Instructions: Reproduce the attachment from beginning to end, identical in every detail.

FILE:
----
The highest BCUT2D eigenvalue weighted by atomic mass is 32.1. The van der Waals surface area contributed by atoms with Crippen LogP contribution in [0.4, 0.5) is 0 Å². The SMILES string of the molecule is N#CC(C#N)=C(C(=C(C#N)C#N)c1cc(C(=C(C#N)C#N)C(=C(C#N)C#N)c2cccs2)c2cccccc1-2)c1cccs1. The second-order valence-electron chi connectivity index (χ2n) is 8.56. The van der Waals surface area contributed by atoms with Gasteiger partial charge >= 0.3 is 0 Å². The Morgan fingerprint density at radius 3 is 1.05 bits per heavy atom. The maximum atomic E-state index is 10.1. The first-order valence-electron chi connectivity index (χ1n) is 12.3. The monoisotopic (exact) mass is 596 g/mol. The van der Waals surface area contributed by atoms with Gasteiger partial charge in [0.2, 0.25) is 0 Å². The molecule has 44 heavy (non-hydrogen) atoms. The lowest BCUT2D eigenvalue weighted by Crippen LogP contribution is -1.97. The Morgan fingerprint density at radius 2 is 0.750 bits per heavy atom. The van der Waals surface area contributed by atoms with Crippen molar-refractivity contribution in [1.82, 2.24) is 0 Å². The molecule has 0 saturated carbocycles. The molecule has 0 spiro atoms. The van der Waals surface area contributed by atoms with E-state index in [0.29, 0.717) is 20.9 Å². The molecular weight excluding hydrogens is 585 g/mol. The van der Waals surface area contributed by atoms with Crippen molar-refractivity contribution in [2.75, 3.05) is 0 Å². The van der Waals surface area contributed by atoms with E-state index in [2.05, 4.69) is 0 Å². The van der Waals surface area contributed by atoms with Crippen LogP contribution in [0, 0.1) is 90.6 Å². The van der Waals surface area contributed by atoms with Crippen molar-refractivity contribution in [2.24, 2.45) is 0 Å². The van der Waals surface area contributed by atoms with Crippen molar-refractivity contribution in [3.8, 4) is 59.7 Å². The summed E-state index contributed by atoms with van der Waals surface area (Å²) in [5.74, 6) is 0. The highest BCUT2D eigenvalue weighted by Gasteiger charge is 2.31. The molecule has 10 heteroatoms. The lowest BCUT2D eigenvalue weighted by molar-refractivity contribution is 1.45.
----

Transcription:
The highest BCUT2D eigenvalue weighted by atomic mass is 32.1. The van der Waals surface area contributed by atoms with Crippen LogP contribution in [0.4, 0.5) is 0 Å². The SMILES string of the molecule is N#CC(C#N)=C(C(=C(C#N)C#N)c1cc(C(=C(C#N)C#N)C(=C(C#N)C#N)c2cccs2)c2cccccc1-2)c1cccs1. The second-order valence-electron chi connectivity index (χ2n) is 8.56. The van der Waals surface area contributed by atoms with Gasteiger partial charge >= 0.3 is 0 Å². The Morgan fingerprint density at radius 3 is 1.05 bits per heavy atom. The maximum atomic E-state index is 10.1. The first-order valence-electron chi connectivity index (χ1n) is 12.3. The monoisotopic (exact) mass is 596 g/mol. The van der Waals surface area contributed by atoms with Gasteiger partial charge in [0.2, 0.25) is 0 Å². The molecule has 44 heavy (non-hydrogen) atoms. The lowest BCUT2D eigenvalue weighted by Crippen LogP contribution is -1.97. The Morgan fingerprint density at radius 2 is 0.750 bits per heavy atom. The van der Waals surface area contributed by atoms with Crippen molar-refractivity contribution in [1.82, 2.24) is 0 Å². The molecule has 0 saturated carbocycles. The molecule has 0 spiro atoms. The van der Waals surface area contributed by atoms with E-state index in [0.29, 0.717) is 20.9 Å². The molecular weight excluding hydrogens is 585 g/mol. The van der Waals surface area contributed by atoms with Crippen molar-refractivity contribution in [2.75, 3.05) is 0 Å². The van der Waals surface area contributed by atoms with E-state index in [2.05, 4.69) is 0 Å². The van der Waals surface area contributed by atoms with Crippen LogP contribution in [0, 0.1) is 90.6 Å². The van der Waals surface area contributed by atoms with Crippen molar-refractivity contribution in [2.24, 2.45) is 0 Å². The van der Waals surface area contributed by atoms with Crippen molar-refractivity contribution in [3.8, 4) is 59.7 Å². The summed E-state index contributed by atoms with van der Waals surface area (Å²) in [5.74, 6) is 0. The highest BCUT2D eigenvalue weighted by Gasteiger charge is 2.31. The molecule has 10 heteroatoms. The lowest BCUT2D eigenvalue weighted by molar-refractivity contribution is 1.45.